Drivers of Expensive Cars More Dangerous to Pedestrians

BMW, Audi owners more dangerous to pedestrians

Expensive cars
Drivers of expensive cars like the BMW and Audi are least likely to stop for crossing pedestrians. Pixabay

Drivers of expensive cars like the BMW and Audi are least likely to stop for crossing pedestrians, according to a new study. This is the latest news.

Published in the Journal of Transport and Health, the study from the University of Nevada, Las Vegas (UNLV) found that people who drive fancier vehicles are less likely to share the road with other users and empathize less with pedestrians.

Drivers on a whole aren’t all that great at stopping for pedestrians waiting at crosswalks: Of 461 cars that researchers examined, only 28 percent yielded, the researchers said.

But the cost of the car was a significant predictor of driver yielding, with the odds that they’ll stop decreasing by three percent per $1,000 increase in the car’s value, they added.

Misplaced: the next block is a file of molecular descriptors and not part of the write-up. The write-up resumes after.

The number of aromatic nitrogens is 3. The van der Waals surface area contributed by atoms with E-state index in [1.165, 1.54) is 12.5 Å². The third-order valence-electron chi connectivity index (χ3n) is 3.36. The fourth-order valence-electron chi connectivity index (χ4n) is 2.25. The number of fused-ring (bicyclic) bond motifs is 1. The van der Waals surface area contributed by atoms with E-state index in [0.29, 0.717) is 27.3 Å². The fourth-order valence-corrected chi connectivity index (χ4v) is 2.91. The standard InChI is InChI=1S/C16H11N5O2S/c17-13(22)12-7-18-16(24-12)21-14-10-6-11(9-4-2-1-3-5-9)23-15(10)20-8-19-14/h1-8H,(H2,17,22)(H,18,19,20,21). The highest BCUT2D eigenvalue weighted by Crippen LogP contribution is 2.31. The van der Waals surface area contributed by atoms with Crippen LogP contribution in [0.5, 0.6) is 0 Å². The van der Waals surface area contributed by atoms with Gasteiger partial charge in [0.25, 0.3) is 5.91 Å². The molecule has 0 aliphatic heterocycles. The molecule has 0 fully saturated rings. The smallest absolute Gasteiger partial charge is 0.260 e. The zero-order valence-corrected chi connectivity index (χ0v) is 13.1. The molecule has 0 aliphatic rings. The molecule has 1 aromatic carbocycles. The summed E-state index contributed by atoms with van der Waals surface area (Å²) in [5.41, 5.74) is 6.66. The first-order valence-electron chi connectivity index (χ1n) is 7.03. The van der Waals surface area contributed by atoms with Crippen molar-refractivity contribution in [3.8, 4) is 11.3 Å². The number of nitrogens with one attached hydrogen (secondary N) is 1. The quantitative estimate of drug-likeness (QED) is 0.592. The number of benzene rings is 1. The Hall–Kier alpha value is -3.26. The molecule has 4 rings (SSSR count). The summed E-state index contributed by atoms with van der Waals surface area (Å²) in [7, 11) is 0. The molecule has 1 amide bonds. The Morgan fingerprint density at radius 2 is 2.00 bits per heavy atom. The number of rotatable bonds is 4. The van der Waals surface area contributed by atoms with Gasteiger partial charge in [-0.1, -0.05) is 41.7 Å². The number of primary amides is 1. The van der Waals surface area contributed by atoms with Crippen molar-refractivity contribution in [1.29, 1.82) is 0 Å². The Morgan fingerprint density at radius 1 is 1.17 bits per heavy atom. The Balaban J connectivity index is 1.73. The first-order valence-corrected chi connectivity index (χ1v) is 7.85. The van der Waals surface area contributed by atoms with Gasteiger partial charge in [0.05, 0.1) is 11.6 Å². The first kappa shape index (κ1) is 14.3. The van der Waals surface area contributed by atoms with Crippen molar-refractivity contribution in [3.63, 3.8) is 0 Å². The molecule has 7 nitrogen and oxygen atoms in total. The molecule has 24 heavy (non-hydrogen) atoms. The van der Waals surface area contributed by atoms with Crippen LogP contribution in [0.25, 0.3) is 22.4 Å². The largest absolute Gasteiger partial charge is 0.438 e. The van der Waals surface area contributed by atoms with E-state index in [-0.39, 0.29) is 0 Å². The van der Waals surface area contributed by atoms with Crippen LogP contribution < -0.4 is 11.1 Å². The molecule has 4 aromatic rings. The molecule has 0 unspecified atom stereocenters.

Expensive cars
Drivers of expensive cars on a whole aren’t all that great at stopping for pedestrians waiting at crosswalks. Pixabay

“It says that pedestrians are facing some challenges when it comes to safety, and it’s really concerning,” said study lead author Courtney Coughenour, Professor at UNLV.

“Drivers need to be made aware that they legally have to yield. It’s hard to say whether they’re not yielding because they don’t know the laws or because they don’t want to yield, further study is needed to examine that. Until then, the bigger thing is driver education,” Coughenour added.

The study, which analysed video data from an earlier UNLV study, also found that motorists overall yielded less frequently for men and people of color waiting at mid-block crosswalks than for women and whites.

It is also consistent with findings from similar studies on the topics of driver yielding behaviours associated with social class, race, and gender.

According to the AAA Foundation for Traffic Safety in the US, the average risk of severe injury for a pedestrian struck by a vehicle reaches 10 per cent at an impact speed of 16 mph, 25 per cent at 23 mph, 50 per cent at 31 mph, 75 per cent at 39 mph, and 90 percent at 46 mph.

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The research team said their findings are important to public health, given that pedestrian injury and survivability are low even when struck at low speeds.

The University of Nevada, Las Vegas is a public land-grant research university in Nevada. The 332-acre campus is a public institution that was founded in 1957. (IANS)